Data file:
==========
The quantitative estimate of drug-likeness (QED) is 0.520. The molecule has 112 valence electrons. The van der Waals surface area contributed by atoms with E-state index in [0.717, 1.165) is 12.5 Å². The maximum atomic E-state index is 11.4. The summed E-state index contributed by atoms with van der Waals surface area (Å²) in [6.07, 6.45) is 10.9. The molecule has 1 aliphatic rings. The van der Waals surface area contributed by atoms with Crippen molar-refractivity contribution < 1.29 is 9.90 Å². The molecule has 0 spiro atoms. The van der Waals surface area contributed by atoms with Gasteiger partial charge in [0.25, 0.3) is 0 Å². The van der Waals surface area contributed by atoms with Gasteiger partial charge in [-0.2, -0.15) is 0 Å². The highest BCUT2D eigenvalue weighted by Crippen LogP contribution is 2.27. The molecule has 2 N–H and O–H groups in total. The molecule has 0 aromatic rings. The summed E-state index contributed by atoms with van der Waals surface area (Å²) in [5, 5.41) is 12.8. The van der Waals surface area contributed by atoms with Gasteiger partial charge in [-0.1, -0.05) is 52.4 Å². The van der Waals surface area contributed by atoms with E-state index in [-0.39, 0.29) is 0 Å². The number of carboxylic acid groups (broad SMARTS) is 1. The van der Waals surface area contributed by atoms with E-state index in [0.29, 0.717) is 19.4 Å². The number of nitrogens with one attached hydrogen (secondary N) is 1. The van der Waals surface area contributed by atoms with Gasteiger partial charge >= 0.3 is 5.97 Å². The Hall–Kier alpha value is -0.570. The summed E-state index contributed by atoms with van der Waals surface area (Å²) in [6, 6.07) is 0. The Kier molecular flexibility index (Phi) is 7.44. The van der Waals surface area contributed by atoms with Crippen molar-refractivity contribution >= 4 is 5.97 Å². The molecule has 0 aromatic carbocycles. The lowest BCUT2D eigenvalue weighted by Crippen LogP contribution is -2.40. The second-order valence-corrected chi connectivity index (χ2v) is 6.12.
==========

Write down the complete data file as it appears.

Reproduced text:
The quantitative estimate of drug-likeness (QED) is 0.520. The molecule has 112 valence electrons. The van der Waals surface area contributed by atoms with E-state index in [0.717, 1.165) is 12.5 Å². The maximum atomic E-state index is 11.4. The summed E-state index contributed by atoms with van der Waals surface area (Å²) in [6.07, 6.45) is 10.9. The molecule has 1 aliphatic rings. The van der Waals surface area contributed by atoms with Crippen molar-refractivity contribution < 1.29 is 9.90 Å². The molecule has 0 spiro atoms. The van der Waals surface area contributed by atoms with Gasteiger partial charge in [0.25, 0.3) is 0 Å². The van der Waals surface area contributed by atoms with Gasteiger partial charge in [-0.2, -0.15) is 0 Å². The highest BCUT2D eigenvalue weighted by Crippen LogP contribution is 2.27. The molecule has 2 N–H and O–H groups in total. The molecule has 0 aromatic rings. The summed E-state index contributed by atoms with van der Waals surface area (Å²) in [5, 5.41) is 12.8. The van der Waals surface area contributed by atoms with Gasteiger partial charge in [-0.1, -0.05) is 52.4 Å². The van der Waals surface area contributed by atoms with E-state index in [-0.39, 0.29) is 0 Å². The number of carboxylic acid groups (broad SMARTS) is 1. The van der Waals surface area contributed by atoms with E-state index in [0.29, 0.717) is 19.4 Å². The number of nitrogens with one attached hydrogen (secondary N) is 1. The van der Waals surface area contributed by atoms with Gasteiger partial charge >= 0.3 is 5.97 Å². The Hall–Kier alpha value is -0.570. The summed E-state index contributed by atoms with van der Waals surface area (Å²) in [6, 6.07) is 0. The Kier molecular flexibility index (Phi) is 7.44. The van der Waals surface area contributed by atoms with Crippen molar-refractivity contribution >= 4 is 5.97 Å². The molecule has 0 aromatic carbocycles. The lowest BCUT2D eigenvalue weighted by Crippen LogP contribution is -2.40. The second-order valence-corrected chi connectivity index (χ2v) is 6.12.